Sunday, March 15, 2009

Characteristics of Young Adult Literature

By Lonica Rowley

Young adult and adult fiction often overlap boundaries. Part of the difficulty, historically, with getting publishers and literary critics to acknowledge this literary genre lay in actually defining the genre. In fact, even today, well after young adult fiction has been recognized by many critics, there are many works of fiction which continue to vacillate between the two categories. However, there are certain characteristics that continue to appear and define the young adult genre; the following are some of the most significant.

  1. Stories are told from the viewpoint of young people. Most young adult fiction is told from a first person perspective and is written from the eyes of a young adult. There may be multiple perspectives or plot lines in a single work, but they will all most likely be told from the perspective of a teenager. Essentially, teenagers like to read about other teenagers. Even if the story doesn’t necessarily center on a young adult, it will often be told from a youngster’s perspective. For example, you could easily argue that To Kill A Mockingbird is really an adult story that revolves around Atticus and Tom Robinson’s court trial, but since the story is told from the perspective a Scout, a young girl, young adults relate more easily to the tale.
  2. Young adult stories often get rid of all adult figures. This often allows the young adult to shine in center stage and receive credit for all the work they accomplish throughout the story. Adults are often missing or only play a minor role. An incredible number of stories eliminate any and all adult figures, take Lord of the Flies for example. Certainly, the boys in the story would not have started hunting one another had an adult figure been around to guide and lead them. If, by chance, an adult does figure into the story, they are rarely a parent of one of the characters. More often, any adults in a tale will be more of a mentor figure that the teen has sought out and approaches on their own terms.
  3. Young adult literature is fast-paced. Many teens struggle to read for enjoyment at all, let alone willingly plow through a lengthy novel on their own initiative—of course, the Harry Potter series was a ground-breaking work on this front. Most young adult fiction is quick to read and quick to develop. In order to accomplish this task, the young adult genre is often marked by a limited number of characters and narrative events. Furthermore, the language flows naturally and changes and develops with the current times—popularity in speech and trends is often important in young adult fiction.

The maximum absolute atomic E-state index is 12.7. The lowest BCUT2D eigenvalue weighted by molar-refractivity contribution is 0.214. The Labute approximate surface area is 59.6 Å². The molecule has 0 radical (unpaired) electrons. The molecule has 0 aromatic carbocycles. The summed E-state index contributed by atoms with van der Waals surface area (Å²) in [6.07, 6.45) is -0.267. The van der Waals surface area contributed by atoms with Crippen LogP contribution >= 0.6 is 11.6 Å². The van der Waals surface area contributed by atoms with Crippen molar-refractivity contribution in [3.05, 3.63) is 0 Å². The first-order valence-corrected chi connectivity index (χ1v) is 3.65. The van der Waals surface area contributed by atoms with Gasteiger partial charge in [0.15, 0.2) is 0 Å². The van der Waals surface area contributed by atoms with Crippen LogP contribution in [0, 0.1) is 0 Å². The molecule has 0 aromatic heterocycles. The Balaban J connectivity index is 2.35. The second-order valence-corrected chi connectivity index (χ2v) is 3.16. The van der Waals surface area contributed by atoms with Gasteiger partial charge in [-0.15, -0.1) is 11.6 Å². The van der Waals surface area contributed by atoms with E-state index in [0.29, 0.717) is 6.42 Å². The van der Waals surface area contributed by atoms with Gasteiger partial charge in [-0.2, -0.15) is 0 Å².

4. Young adult literature includes a variety of genres and subjects. While I often refer to it simply as “fiction,” the genre is really more than that. Young adults take interest in non-fiction, poetry, drama, science fiction, historical fiction, and even graphic novels, to name just a few. In fact, all types of literature are now being written to appeal to a young adult population. Teens’ tastes vary just as much as adults; they like to read about a variety of subjects and issues in a number of different literary forms. On the same front, young adult authors can feel comfortable writing about other cultures or customs. Not all stories need to be told from a well-understood, American middle-class perspective. Certainly, teens’ interest is piqued by learning about a different experience. In part, that’s one of the greatest values of literature—learning about places and people unlike you. Teens recognize that and can thoroughly immerse themselves in expanding their horizons. Indeed, educational research shows that the teen years are a great time, developmentally, for teens to learn about life outside of themselves.
  5. Young adult books are optimistic and characters make worthy accomplishments. Adults often get turned off by a teenaged protagonist that acts like they know more than adults, but in fact this is a major appeal to teens. The ability to succeed on their own terms and in their own way really appeals to young adults. In fact, change and growth is perhaps the most common theme appearing in young adult literature. All works of literature in this genre explore the theme to some extent. In most cases, the protagonist loses innocence as part of the passage from childhood to adulthood. This gaining of maturity would, potentially, affect them for the rest of their lives. The inherent need to learn, grow, and overcome appeals to teens of all ages.
  6. Young adult novels deal with real emotions. At a time in life when hormones often rule, teens take particular interest in emotions and want to see them accurately represented in the fiction they read. Often books deal with similar emotional struggles: acquiring more mature social skills, achieving emotional independence from parents and other adults, developing a personal ideology and ethical standard, achieving a masculine or feminine sex role, etc. By following the development of these feelings in a fictional character, teens are often able to work out their own angst and emotional struggles.

While this is only a brief view of young adult fiction, these defining characteristics often help to establish and corral the genre. Certainly, once you are aware, it becomes easy to see the reoccurrence of these characteristics when reading young adult literature.

Much of this information is taken from the book Literature for Today’s Young Adults by Kenneth Donelson and Alleen pace Nilsen. Certainly, if you are interested in learning more about this thriving literary genre, this is one of the most highly-reputed texts in the field. I would strongly recommend this entertaining and informative text to anyone curious about the field.

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